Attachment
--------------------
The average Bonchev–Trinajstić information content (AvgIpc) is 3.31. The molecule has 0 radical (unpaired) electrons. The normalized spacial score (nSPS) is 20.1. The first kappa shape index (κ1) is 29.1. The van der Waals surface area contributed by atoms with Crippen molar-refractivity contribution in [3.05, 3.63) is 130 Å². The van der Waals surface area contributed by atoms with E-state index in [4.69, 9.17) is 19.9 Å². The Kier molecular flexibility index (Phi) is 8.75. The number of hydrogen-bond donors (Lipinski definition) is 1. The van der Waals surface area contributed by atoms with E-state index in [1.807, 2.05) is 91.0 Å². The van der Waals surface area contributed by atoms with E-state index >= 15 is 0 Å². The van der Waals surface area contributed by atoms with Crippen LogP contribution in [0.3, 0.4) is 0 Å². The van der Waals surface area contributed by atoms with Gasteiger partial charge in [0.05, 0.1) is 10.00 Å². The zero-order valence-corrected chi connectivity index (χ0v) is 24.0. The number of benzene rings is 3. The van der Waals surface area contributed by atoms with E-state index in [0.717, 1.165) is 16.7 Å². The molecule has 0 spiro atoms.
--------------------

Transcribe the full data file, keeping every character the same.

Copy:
The average Bonchev–Trinajstić information content (AvgIpc) is 3.31. The molecule has 0 radical (unpaired) electrons. The normalized spacial score (nSPS) is 20.1. The first kappa shape index (κ1) is 29.1. The van der Waals surface area contributed by atoms with Crippen molar-refractivity contribution in [3.05, 3.63) is 130 Å². The van der Waals surface area contributed by atoms with E-state index in [4.69, 9.17) is 19.9 Å². The Kier molecular flexibility index (Phi) is 8.75. The number of hydrogen-bond donors (Lipinski definition) is 1. The van der Waals surface area contributed by atoms with E-state index in [1.807, 2.05) is 91.0 Å². The van der Waals surface area contributed by atoms with E-state index >= 15 is 0 Å². The van der Waals surface area contributed by atoms with Crippen LogP contribution in [0.3, 0.4) is 0 Å². The van der Waals surface area contributed by atoms with Gasteiger partial charge in [0.05, 0.1) is 10.00 Å². The zero-order valence-corrected chi connectivity index (χ0v) is 24.0. The number of benzene rings is 3. The van der Waals surface area contributed by atoms with E-state index in [0.717, 1.165) is 16.7 Å². The molecule has 0 spiro atoms.